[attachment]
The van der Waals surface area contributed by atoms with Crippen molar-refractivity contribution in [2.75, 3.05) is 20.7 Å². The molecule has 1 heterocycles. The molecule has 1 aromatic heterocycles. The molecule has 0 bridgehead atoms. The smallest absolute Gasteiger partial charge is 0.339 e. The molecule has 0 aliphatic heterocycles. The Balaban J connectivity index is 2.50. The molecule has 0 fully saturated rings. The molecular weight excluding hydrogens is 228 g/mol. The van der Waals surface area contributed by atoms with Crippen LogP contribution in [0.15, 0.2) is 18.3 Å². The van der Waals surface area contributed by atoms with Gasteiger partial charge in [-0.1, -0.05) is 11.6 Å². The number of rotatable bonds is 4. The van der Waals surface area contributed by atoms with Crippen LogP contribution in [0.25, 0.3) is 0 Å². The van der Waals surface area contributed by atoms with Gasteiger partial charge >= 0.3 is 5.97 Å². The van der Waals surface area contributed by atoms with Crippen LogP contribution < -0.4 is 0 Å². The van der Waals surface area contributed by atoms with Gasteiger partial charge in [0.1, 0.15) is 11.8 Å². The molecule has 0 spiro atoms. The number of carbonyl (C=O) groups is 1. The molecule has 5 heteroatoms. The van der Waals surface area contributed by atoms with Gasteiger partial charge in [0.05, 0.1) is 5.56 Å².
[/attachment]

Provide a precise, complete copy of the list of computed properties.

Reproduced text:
The van der Waals surface area contributed by atoms with Crippen molar-refractivity contribution in [2.75, 3.05) is 20.7 Å². The molecule has 1 heterocycles. The molecule has 1 aromatic heterocycles. The molecule has 0 bridgehead atoms. The smallest absolute Gasteiger partial charge is 0.339 e. The molecule has 0 aliphatic heterocycles. The Balaban J connectivity index is 2.50. The molecule has 0 fully saturated rings. The molecular weight excluding hydrogens is 228 g/mol. The van der Waals surface area contributed by atoms with Crippen LogP contribution in [0.15, 0.2) is 18.3 Å². The van der Waals surface area contributed by atoms with Gasteiger partial charge in [-0.1, -0.05) is 11.6 Å². The number of rotatable bonds is 4. The van der Waals surface area contributed by atoms with Crippen LogP contribution in [0.25, 0.3) is 0 Å². The van der Waals surface area contributed by atoms with Gasteiger partial charge >= 0.3 is 5.97 Å². The van der Waals surface area contributed by atoms with Crippen LogP contribution < -0.4 is 0 Å². The van der Waals surface area contributed by atoms with Gasteiger partial charge in [0.1, 0.15) is 11.8 Å². The molecule has 0 spiro atoms. The number of carbonyl (C=O) groups is 1. The molecule has 5 heteroatoms. The van der Waals surface area contributed by atoms with Gasteiger partial charge in [0.05, 0.1) is 5.56 Å².